After moving in to the Ekdals' large home, which has a built-in photo studio, Gregers cannot help but look in disgust at what he sees as a counterfeit family sown in lies and sin. In the attic of the Ekdal home is a sort of makeshift ‘forest’ full of animals, including rabbits that Grandfather Ekdal and Hjalmar ‘hunt’, as well as a wild duck. Saved from the teeth of Consul Werle’s dog, Hedwig nursed the wild duck and, aside from her mother and father, it is what she loves most. Gregers also discovers that Hjalmar has big plans to invest something so as to clear the family name and to restore his father’s once-dignified reputation. Of course, Gregers, who proclaims to want to save his friend from a “web of lies,” crushes Hjalmar after revealing to him that his wife was Consul Werle’s lover and that his daughter is probably not his. Ultimately, Gregers aggressively approached Hjalmar’s doctor friend Dr. Relling (Heinz Bennent, the father of Anne Bennent and star of Andrzej Zulawski’s Possession (1981)), who reveals that he put the idea into Hjalmar’s head to create an invention, so as to give some power to the fat man so he would have something to live for. For Hedwig’s birthday, Consul Werle, who is getting married to his housekeeper Frau Sörby (Sonja Sutter), gives the little girl a trust fund, which confirms to Hjalmar that his daughter is not really his daughter. Hjalmar decides he no longer wants anything that was ‘given to him’ by Consul Werle, including the wild duck, which rather depresses Hedwig. Meanwhile, little Hedwig somehow manages to speculate that her father has found out she is not his biological daughter. A hopeless idealist, Gregers put the moronic idea in Hedwig’s head that she should commit a ‘child sacrifice’ and kill her pet duck in a declaration of her love to her father. In the end, the 11-year-old instead opts for killing herself instead by putting a revolver to her chest in a rather symbolic act of self-slaughter. Despite everything, Gregers is as idealistic as ever, proclaiming regarding Hedwig’s death, “The pain is making him great and noble,” but Dr. Relling smashes his idealism by stating, “That’s the way it is with most people when they are with a dead body. How long do you think that will last with him? In one year, little Hedwig will be nothing to him but a pleasant opportunity to hold forth about her in moving phrases. You’ll hear him lamenting about the child taken too soon from her father. You’ll see how he pickles himself in sentiment and self-pity.”
In its decidedly disconcerting depiction of a loving and sensitive young girl being driven to suicide, The Wild Duck makes for a rather fitting way for Jean Seberg to conclude her career, as she, like little Hedwig, came from a seemingly wholesome Nordic American Lutheran middle-class background but ultimately gave in to self-slaughter (although evidence indicates she may have been murdered) after too much emotional distress. Of course, in terms of her naïve idealism as a supporter of the Black Panther Party and marriage to a sleazy Yiddish scumbag hack filmmaker like Dennis Berry, Seberg had a lot of common with Gregers, as if were not for her ethno-masochistic political activism, which resulted in her being a target of the FBI COINTELPRO project, she probably would not have went down the quite ‘dark’ road she did. Undoubtedly, in The Wild Duck, Seberg looks rather used-up and hopelessly melancholy, as if she is trapped in some sort of metaphysical hell, which she most certainly was. Assumedly blacklisted from Hollywood, Seberg seems to have been planning to become a full-time arthouse superstar, which is indicated by her reasons for starring in The Wild Duck: “Hans Geißendörfer came to me in Paris and told me about his plan to film THE WILD DUCK. He spoke about his work with such passion and commitment that I was immediately won over for this project. I hadn't even seen the earlier movies of Geißendörfer before I accepted the role. I don't need to, I'm not much concerned about what a director had done previously: I decided to participate if I have a good feeling and a good impression of the director, and if the things he has told me about his movie have convinced me. I have been making movies for twenty years now, and yet only worked three or four times with people who loved their work and took it seriously. Today I would rather not work at all than be involved with something I don't believe in.”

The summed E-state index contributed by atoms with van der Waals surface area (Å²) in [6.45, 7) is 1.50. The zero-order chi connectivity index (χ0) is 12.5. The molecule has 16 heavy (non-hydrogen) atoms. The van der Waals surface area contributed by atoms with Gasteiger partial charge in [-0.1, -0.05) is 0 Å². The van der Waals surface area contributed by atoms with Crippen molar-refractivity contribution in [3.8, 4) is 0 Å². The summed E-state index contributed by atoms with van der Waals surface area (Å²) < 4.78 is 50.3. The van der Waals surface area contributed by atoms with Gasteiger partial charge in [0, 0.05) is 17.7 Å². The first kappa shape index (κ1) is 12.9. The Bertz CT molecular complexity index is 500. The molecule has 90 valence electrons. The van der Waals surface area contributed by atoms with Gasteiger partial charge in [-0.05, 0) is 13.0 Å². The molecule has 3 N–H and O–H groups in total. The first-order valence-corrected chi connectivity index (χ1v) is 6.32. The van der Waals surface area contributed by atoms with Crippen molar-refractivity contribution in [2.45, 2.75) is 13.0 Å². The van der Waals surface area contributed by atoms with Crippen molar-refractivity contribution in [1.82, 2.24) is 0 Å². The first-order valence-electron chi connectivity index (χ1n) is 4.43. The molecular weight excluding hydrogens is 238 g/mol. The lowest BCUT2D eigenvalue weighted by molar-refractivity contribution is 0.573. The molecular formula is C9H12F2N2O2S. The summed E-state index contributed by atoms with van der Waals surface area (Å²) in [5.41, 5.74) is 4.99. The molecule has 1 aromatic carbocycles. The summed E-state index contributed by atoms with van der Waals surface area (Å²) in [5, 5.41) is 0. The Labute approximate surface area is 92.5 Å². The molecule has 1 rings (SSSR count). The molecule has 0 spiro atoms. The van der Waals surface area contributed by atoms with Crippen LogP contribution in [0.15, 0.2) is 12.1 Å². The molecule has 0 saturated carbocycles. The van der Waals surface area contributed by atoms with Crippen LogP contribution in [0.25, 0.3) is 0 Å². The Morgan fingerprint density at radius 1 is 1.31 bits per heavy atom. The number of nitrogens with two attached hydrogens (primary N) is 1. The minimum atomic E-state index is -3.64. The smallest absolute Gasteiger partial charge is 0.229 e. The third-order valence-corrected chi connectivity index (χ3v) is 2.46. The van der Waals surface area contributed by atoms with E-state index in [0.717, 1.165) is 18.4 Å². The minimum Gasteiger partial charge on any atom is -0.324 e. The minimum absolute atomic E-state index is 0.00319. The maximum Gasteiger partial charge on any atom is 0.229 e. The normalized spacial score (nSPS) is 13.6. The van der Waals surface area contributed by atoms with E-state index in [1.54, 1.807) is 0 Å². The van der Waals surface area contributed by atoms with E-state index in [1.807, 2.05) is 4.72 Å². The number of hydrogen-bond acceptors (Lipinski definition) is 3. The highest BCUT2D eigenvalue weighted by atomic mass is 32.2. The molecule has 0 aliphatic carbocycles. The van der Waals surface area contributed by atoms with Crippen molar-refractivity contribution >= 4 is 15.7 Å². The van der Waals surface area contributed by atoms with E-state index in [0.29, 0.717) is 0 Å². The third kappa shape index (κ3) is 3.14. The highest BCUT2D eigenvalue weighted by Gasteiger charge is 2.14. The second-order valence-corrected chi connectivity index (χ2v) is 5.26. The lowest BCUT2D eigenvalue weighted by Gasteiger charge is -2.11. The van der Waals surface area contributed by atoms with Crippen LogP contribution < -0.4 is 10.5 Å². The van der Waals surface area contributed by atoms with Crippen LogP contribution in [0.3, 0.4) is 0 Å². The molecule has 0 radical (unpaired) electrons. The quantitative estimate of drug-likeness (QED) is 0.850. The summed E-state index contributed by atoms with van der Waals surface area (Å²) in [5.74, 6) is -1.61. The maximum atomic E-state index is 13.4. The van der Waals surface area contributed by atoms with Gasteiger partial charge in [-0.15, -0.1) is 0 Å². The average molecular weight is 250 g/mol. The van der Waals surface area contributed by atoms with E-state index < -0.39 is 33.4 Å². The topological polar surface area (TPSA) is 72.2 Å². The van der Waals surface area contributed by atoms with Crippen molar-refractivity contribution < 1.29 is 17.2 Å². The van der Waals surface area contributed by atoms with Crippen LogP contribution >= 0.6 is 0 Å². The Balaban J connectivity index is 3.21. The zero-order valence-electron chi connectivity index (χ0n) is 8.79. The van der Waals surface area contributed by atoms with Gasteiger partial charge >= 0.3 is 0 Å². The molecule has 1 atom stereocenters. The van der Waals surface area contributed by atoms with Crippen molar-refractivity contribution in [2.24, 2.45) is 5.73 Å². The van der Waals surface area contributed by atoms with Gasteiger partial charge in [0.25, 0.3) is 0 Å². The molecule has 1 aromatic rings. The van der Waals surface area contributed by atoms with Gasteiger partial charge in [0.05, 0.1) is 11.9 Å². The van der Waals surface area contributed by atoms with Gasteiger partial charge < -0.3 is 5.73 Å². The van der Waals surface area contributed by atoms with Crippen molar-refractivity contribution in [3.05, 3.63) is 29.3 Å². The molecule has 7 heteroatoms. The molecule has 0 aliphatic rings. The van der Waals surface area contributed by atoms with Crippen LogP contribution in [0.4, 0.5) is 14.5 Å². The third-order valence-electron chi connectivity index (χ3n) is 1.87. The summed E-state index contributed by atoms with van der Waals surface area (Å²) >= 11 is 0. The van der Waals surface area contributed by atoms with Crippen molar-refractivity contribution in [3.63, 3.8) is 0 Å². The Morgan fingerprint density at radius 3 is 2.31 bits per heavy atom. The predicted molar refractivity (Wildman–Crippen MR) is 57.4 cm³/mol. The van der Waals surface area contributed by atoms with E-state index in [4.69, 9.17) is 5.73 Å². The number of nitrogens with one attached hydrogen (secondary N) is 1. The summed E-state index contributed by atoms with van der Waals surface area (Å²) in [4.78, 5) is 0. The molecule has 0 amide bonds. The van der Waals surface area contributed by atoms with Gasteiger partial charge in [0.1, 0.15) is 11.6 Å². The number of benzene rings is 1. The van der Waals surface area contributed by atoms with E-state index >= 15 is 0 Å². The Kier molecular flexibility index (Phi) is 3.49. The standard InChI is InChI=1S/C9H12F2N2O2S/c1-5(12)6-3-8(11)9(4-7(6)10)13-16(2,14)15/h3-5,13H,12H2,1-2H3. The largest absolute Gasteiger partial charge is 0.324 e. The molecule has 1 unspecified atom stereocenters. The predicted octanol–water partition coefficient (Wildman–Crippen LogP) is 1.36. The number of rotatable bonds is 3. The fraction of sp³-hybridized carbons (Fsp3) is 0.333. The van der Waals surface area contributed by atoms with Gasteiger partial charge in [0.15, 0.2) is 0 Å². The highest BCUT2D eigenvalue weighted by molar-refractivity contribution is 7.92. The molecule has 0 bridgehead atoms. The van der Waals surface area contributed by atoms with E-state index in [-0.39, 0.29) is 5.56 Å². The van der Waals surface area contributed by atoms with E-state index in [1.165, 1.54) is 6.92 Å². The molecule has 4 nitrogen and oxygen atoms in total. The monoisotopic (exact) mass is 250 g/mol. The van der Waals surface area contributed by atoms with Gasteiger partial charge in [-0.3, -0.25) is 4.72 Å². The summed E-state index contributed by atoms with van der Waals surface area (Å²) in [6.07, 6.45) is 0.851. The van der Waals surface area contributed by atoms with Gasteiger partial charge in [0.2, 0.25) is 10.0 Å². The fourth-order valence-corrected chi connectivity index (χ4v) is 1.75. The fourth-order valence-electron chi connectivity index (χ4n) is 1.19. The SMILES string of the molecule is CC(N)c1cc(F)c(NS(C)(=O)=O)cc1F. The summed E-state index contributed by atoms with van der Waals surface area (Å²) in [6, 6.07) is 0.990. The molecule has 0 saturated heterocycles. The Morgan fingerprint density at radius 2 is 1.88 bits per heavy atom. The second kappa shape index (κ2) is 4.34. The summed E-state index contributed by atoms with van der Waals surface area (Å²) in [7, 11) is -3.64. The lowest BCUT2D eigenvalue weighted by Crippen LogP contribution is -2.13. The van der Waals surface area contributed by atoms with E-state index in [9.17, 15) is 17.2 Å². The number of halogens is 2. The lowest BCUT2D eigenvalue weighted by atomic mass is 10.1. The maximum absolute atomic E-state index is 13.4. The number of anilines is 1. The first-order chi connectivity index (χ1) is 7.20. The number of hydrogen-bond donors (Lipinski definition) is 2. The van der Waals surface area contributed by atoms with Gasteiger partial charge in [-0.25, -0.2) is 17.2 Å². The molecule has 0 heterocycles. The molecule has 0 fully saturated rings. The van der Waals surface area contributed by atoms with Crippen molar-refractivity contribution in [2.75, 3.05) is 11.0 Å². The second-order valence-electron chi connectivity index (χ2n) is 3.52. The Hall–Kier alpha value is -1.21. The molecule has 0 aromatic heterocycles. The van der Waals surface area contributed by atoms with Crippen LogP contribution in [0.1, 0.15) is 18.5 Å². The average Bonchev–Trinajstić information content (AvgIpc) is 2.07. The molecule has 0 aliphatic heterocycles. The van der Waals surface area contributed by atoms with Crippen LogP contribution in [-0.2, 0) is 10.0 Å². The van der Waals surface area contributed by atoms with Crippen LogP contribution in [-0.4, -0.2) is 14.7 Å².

As for Peter Kern, he gave one of his greatest and most unflatteringly sensitive performances in The Wild Duck. Indeed, aside from Swiss auteur Daniel Schmid’s high-camp masterpiece La Paloma (1974), nowhere else does Kern give the sort of elegantly pathetic performance that he did in Geißendörfer's masterpiece. While Bruno Ganz is also memorable as the disgruntled idealist, the second best performance in The Wild Duck is most certainly given by little Anne Bennent in what is easily one of the most heartbreaking child roles in cinema history. In fact, director Hans W. Geißendörfer would go on to say, “Anne Bennent is Hedwig,” thus demonstrating her imperative role The Wild Duck, which could have easily been laughable had it been performed by a less talented actress. While I have yet to check out his entire oeuvre, Geißendörfer is certainly one of the most overlooked filmmakers of German New Cinema, as a sort of ‘Bavarian Volker Schlöndorff’, albeit much darker and more soulful. Indeed, only in his more recent Nordic masterpiece Schneeland (2005) aka Snowland would Geißendörfer rouse family skeletons in closets to a more unsettling degree.
Posted by Soiled Sinema at 11:04 PM